Okay, we need batteries. It just seems like we aren’t thinking this through because we come up with all these brilliant ideas without thoroughly thinking about the consequences.
The issue of lithium batteries that are being used for car and solar powered facilities is another story. The batteries to discuss right now are those that are in use in every single one of our homes and lives.
Car Batteries: Nearly 99 million wet-cell lead-acid car batteries are manufactured every year. Nearly 90 percent of all lead-acid batteries are recycled. That’s good. The only reason that is happening is because when you go in to get a new battery for your car, most states require by law for that retailer to accept & recycle the old one. Few people even flinch at the extra charge added to the transaction for this recycling process.
Lead-based Batteries: These are the ones commonly used to power industrial equipment. Fortunately, the big box home improvement stores are accepting these for recycling. It does take effort on the consumers part to make this happen. These batteries are considered hazardous material to any landfill because of the lead content.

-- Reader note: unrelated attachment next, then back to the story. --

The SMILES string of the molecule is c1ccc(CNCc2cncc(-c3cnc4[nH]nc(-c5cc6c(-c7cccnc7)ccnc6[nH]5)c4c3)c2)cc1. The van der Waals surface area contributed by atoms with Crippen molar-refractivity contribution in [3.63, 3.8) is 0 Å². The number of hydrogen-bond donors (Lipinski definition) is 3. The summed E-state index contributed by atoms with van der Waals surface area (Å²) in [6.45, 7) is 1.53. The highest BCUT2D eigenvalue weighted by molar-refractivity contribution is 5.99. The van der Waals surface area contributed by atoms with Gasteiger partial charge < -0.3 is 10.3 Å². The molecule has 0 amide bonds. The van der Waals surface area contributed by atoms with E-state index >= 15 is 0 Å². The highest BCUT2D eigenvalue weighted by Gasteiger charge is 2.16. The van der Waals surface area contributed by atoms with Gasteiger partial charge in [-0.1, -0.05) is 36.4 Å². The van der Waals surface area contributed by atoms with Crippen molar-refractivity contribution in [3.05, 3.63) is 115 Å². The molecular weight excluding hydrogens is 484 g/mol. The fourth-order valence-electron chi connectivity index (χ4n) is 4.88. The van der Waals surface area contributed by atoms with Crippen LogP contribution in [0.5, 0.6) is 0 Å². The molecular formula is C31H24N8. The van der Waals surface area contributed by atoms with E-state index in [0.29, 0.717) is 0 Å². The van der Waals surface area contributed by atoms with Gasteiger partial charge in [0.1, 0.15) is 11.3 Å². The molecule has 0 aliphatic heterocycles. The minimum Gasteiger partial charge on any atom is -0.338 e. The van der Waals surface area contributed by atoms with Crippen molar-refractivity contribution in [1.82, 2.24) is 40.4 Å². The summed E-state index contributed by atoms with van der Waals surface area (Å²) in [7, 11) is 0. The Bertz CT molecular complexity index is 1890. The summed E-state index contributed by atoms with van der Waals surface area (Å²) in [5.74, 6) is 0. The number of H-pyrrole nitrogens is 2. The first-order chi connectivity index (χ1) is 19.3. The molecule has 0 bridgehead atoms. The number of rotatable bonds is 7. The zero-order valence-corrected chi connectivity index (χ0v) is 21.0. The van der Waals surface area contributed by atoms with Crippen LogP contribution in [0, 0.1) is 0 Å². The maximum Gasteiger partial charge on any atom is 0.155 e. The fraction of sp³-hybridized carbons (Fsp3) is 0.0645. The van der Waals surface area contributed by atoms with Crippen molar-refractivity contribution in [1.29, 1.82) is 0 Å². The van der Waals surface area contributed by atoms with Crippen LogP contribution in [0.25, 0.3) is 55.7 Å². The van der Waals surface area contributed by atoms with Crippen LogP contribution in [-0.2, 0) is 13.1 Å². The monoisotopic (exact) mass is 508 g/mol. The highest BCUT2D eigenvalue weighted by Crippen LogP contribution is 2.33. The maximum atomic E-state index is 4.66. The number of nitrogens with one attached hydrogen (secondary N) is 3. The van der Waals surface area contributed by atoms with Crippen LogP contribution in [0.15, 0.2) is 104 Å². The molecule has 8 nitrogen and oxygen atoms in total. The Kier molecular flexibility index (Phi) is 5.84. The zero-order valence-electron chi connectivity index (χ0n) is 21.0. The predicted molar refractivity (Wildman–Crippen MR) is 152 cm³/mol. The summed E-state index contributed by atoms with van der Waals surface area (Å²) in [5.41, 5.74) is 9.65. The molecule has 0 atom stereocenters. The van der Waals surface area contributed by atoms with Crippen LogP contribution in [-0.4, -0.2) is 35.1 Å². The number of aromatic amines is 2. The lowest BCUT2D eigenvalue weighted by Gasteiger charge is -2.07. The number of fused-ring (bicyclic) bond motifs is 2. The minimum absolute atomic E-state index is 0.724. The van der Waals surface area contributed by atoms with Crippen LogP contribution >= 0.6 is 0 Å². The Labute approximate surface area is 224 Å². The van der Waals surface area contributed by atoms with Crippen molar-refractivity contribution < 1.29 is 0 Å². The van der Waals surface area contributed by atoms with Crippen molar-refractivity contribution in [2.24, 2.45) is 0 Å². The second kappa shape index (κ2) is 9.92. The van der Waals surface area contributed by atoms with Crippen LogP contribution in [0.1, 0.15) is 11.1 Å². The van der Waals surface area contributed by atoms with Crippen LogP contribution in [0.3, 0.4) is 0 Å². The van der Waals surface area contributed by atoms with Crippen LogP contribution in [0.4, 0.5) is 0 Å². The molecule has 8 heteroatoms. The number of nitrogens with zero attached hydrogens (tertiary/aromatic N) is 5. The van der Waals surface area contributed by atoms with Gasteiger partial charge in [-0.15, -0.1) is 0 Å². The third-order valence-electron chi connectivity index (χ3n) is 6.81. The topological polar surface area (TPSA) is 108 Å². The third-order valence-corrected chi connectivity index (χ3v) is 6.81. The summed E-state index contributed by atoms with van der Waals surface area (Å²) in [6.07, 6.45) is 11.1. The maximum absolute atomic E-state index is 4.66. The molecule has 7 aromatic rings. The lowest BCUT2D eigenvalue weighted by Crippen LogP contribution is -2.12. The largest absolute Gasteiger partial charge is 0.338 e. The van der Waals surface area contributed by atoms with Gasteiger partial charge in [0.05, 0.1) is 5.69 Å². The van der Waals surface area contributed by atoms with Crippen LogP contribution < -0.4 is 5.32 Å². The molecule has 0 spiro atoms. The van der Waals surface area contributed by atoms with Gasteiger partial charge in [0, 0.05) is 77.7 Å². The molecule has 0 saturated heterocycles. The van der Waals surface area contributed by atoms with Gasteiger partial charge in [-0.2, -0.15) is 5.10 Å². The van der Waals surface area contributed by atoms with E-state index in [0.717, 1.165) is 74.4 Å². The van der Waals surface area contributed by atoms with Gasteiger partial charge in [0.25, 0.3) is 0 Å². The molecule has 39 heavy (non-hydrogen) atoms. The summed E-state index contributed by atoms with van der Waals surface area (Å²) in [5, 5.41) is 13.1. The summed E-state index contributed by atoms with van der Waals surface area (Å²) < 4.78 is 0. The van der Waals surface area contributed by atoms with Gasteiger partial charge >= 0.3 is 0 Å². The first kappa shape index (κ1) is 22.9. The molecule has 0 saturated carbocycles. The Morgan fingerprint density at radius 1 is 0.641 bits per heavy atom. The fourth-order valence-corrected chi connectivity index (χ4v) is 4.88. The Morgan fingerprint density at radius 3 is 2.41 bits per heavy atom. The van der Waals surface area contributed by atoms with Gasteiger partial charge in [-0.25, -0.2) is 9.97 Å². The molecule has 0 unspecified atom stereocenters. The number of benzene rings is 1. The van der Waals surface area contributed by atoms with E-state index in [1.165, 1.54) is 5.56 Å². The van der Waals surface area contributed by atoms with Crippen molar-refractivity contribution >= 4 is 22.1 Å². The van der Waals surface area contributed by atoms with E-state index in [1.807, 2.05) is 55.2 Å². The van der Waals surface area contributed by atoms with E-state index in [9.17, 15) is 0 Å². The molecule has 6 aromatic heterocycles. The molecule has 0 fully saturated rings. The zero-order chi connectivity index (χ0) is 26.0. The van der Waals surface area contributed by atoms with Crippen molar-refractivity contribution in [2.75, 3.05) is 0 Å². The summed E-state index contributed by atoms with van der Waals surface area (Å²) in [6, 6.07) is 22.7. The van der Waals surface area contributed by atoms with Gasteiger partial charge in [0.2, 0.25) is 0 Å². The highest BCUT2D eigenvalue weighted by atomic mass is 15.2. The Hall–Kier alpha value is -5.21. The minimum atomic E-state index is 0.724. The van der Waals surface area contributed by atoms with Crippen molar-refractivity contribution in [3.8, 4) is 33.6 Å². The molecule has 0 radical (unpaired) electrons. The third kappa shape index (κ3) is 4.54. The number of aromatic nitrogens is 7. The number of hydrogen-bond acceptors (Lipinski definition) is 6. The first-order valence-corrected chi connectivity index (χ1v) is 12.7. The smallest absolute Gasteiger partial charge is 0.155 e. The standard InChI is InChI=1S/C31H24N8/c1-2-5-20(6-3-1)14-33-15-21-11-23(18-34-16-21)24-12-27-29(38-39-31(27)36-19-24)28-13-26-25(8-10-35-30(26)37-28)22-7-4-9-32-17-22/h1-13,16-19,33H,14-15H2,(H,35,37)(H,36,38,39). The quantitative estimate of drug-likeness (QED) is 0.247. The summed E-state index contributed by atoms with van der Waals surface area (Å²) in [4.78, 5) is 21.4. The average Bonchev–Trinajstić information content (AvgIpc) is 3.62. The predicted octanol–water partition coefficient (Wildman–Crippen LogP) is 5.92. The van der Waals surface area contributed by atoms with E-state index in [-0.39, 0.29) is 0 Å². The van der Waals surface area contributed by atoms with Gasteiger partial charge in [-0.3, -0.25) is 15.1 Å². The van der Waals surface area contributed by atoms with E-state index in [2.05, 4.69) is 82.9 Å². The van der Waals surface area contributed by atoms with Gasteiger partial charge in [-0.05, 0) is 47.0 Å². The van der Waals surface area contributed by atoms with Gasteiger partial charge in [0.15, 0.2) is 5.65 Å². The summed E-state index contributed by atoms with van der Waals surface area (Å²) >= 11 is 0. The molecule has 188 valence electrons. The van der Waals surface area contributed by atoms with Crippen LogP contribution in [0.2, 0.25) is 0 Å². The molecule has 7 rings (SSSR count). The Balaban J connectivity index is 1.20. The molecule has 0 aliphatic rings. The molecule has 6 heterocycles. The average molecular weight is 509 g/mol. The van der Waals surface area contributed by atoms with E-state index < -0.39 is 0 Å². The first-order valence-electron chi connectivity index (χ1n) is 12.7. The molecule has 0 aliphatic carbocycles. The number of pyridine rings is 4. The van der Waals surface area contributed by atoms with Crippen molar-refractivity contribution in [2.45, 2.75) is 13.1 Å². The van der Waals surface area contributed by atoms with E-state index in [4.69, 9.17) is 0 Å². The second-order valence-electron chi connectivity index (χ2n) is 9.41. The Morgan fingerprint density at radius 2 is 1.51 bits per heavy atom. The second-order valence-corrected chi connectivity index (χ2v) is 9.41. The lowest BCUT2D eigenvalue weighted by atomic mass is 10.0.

Household – Dry-Cell Batteries: About three billion dry-cell batteries are sold annually in the United States, averaging about 32 per family or 10 per person. These are the ones that are just way too easy to through into our household trash. STOP that! We have to become more responsible with this type of trash.
One of the biggest problems that you have with keeping old batteries around is that you throw them in a drawer, then 6 months later when you are looking for a good battery, you never can remember if those are good batteries or bad batteries. Take an old sock. Put your old batteries in that sock. When it gets full, take it for recycling.